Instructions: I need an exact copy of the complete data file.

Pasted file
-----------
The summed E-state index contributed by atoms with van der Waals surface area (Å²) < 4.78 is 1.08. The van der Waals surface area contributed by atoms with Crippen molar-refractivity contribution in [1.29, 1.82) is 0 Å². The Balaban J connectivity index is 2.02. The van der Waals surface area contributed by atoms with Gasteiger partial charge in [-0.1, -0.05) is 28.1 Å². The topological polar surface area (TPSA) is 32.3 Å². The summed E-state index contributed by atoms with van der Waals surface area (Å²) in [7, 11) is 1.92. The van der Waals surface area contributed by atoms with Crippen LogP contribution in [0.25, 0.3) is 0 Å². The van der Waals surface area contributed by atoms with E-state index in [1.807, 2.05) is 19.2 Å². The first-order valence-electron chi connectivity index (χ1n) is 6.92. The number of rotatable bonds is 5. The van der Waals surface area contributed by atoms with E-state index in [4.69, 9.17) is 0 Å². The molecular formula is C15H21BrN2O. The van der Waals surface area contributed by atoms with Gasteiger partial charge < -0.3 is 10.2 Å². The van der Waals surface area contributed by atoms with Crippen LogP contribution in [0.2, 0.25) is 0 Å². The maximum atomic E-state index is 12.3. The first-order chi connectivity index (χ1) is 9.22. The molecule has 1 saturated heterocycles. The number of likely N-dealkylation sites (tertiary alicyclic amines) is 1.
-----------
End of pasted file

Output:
The summed E-state index contributed by atoms with van der Waals surface area (Å²) < 4.78 is 1.08. The van der Waals surface area contributed by atoms with Crippen molar-refractivity contribution in [1.29, 1.82) is 0 Å². The Balaban J connectivity index is 2.02. The van der Waals surface area contributed by atoms with Gasteiger partial charge in [-0.1, -0.05) is 28.1 Å². The topological polar surface area (TPSA) is 32.3 Å². The summed E-state index contributed by atoms with van der Waals surface area (Å²) in [7, 11) is 1.92. The van der Waals surface area contributed by atoms with Crippen LogP contribution in [0.25, 0.3) is 0 Å². The van der Waals surface area contributed by atoms with E-state index in [1.807, 2.05) is 19.2 Å². The first-order valence-electron chi connectivity index (χ1n) is 6.92. The number of rotatable bonds is 5. The van der Waals surface area contributed by atoms with E-state index in [4.69, 9.17) is 0 Å². The molecular formula is C15H21BrN2O. The van der Waals surface area contributed by atoms with Gasteiger partial charge < -0.3 is 10.2 Å². The van der Waals surface area contributed by atoms with Crippen LogP contribution in [0.2, 0.25) is 0 Å². The maximum atomic E-state index is 12.3. The first-order chi connectivity index (χ1) is 9.22. The molecule has 1 saturated heterocycles. The number of likely N-dealkylation sites (tertiary alicyclic amines) is 1.